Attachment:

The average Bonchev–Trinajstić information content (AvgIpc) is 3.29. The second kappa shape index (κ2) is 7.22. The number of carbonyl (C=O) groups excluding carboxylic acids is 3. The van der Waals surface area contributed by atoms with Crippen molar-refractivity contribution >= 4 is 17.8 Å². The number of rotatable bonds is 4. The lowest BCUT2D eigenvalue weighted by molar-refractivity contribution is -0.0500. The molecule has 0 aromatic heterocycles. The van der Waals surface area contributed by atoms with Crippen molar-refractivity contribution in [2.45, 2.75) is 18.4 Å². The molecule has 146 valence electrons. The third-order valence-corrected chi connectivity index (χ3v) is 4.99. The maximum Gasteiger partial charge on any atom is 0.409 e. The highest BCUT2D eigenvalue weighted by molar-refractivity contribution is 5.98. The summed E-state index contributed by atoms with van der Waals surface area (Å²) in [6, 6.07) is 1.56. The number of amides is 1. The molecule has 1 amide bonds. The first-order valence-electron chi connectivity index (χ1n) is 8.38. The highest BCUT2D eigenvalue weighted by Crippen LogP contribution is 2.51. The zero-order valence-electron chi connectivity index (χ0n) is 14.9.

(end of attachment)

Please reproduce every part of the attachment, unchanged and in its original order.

The average Bonchev–Trinajstić information content (AvgIpc) is 3.29. The second kappa shape index (κ2) is 7.22. The number of carbonyl (C=O) groups excluding carboxylic acids is 3. The van der Waals surface area contributed by atoms with Crippen molar-refractivity contribution >= 4 is 17.8 Å². The number of rotatable bonds is 4. The lowest BCUT2D eigenvalue weighted by molar-refractivity contribution is -0.0500. The molecule has 0 aromatic heterocycles. The van der Waals surface area contributed by atoms with Crippen molar-refractivity contribution in [2.45, 2.75) is 18.4 Å². The molecule has 146 valence electrons. The third-order valence-corrected chi connectivity index (χ3v) is 4.99. The maximum Gasteiger partial charge on any atom is 0.409 e. The highest BCUT2D eigenvalue weighted by molar-refractivity contribution is 5.98. The summed E-state index contributed by atoms with van der Waals surface area (Å²) in [6, 6.07) is 1.56. The number of amides is 1. The molecule has 1 amide bonds. The first-order valence-electron chi connectivity index (χ1n) is 8.38. The highest BCUT2D eigenvalue weighted by Crippen LogP contribution is 2.51. The zero-order valence-electron chi connectivity index (χ0n) is 14.9.